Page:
The Republican leadership last week blew a chance for a much-needed image boost by canceling a vote on private mortgage insurance legislation.
Worried that the slow start of the 105th Congress was making them look disorganized, Republican leaders shortly before Easter prodded committee chairmen, including House Banking's Jim Leach, to quickly produce bills that Congress could approve with little debate.
A pro-consumer measure making it easier to cancel private mortgage insurance seemed like a perfect candidate.
But shortly before a scheduled April 8 House vote, Speaker Newt Gingrich and Majority Leader Richard Armey pulled the plug because of industry objections, even though the measure was expected to pass overwhelmingly. Neither lawmaker has commented on the decision, but sources said pressure came from the Mortgage Insurance Companies of America and the Consumer Mortgage Coalition.
Now the GOP leaders again find themselves fending off criticism from Democrats about kowtowing to industry over consumer interests.
"To say I'm outraged would be an understatement," complained Rep. Maxine Waters of California at a press conference by House Banking Committee Democrats Thursday.
Rep. Waters and other Democratic members demanded that Republicans bring the bill to a floor vote this week.
When Rep. Armey was first scouting for bills to pass quickly the measure seemed a sure bet-it was sponsored by a Republican and a similar plan was backed by Senate Banking Committee Chairman Alfonse M. D'Amato.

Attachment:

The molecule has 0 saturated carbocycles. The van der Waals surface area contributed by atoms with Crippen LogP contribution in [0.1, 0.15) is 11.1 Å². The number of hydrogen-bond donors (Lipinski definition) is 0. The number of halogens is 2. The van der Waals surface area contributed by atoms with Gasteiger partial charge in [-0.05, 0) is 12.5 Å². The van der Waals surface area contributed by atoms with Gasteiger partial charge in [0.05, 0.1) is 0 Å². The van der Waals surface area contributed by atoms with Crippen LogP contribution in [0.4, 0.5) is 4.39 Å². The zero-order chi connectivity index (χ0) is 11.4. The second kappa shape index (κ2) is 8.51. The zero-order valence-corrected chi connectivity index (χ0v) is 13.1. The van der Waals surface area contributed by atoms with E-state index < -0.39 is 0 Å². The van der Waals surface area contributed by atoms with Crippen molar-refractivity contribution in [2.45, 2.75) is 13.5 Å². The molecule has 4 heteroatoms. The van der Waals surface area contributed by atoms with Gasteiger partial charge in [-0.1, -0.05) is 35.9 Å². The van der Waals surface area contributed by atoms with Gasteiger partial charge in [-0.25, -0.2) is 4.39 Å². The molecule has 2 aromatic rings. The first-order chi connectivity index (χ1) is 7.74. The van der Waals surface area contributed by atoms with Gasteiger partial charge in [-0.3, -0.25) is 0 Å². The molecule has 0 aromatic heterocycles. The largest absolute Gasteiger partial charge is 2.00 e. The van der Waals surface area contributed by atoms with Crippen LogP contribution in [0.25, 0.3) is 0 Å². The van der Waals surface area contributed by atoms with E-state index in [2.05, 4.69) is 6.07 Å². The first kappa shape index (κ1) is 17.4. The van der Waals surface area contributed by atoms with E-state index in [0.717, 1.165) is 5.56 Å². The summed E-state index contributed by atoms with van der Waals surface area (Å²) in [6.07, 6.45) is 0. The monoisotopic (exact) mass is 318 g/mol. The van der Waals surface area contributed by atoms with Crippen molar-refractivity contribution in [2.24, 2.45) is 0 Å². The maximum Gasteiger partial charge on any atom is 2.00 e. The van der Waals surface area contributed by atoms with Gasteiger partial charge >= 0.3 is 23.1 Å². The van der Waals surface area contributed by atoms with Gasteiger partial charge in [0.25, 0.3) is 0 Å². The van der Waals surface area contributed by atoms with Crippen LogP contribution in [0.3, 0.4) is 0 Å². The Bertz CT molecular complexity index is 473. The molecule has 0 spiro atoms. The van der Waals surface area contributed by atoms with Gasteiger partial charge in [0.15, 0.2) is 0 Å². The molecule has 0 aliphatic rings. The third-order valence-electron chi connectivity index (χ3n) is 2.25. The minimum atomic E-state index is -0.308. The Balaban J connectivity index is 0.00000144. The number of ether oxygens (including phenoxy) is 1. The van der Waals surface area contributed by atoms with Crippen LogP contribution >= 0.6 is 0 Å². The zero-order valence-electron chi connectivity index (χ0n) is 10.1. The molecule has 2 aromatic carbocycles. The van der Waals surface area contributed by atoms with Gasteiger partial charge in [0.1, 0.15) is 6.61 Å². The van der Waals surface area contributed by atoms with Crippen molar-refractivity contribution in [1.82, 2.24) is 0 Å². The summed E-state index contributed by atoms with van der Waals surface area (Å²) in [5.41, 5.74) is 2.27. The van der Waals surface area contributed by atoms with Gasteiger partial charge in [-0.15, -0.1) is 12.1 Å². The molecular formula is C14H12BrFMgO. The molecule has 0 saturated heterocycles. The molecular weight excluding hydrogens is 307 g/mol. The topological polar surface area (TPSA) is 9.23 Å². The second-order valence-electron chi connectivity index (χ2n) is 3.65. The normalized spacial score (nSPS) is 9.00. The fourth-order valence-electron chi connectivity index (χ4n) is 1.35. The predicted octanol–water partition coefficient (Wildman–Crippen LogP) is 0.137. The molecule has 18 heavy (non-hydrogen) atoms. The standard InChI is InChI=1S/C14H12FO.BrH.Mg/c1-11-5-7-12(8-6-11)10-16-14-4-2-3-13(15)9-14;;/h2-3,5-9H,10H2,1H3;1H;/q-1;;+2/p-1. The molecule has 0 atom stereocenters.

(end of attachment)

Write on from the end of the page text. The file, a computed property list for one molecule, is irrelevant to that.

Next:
By getting tough on mortgage insurers, the Republican Congress could take on an issue that had gained significant media attention, including a spotlight on NBC News' "Fleecing of America" segment Feb. 24.
But Republican efforts to rush legislation doomed the public relations coup.
The original version, sponsored by Rep. James Hansen of Utah, would have required only that lenders disclose what it would take to terminate coverage. The industry had few complaints about that plan.
But to move the measure through the House without debate, Republican leaders needed support from Democrats, who wanted a tougher bill. Using their leverage, Banking Committee Democrats won a provision that would automatically cancel mortgage insurance when a borrower's equity in a home reaches 25%. They also stripped out a provision that would have preempted state mortgage insurance rules. The committee passed the bill 36-1.
Gleeful Democrats said last week that they would have tried to work out their differences with industry, if GOP leaders weren't so desperate to pass the bill quickly and without debate.
"We'd be delighted to have this come to the floor and make amendments," said Rep. Barney Frank, D- Mass.
Sen. D'Amato also bungled his bill by failing to gauge industry pressure. He was surprised when fellow Republicans refused to support automatic cancellation provisions in his bill and was forced to cancel his committee's March 18 vote.
Sen. D'Amato and other Republicans said the setbacks are temporary. "We're rather close to coming to an agreement," the New York Republican said Thursday.
But not without some self-inflicted bruises for the GOP and the mortgage insurance industry, critics pointed out.
"This indicates once again quite clearly who is running the Congress of the United States," said Banking Committee member Maurice Hinchey, D-N.Y. "It's the lobbyists."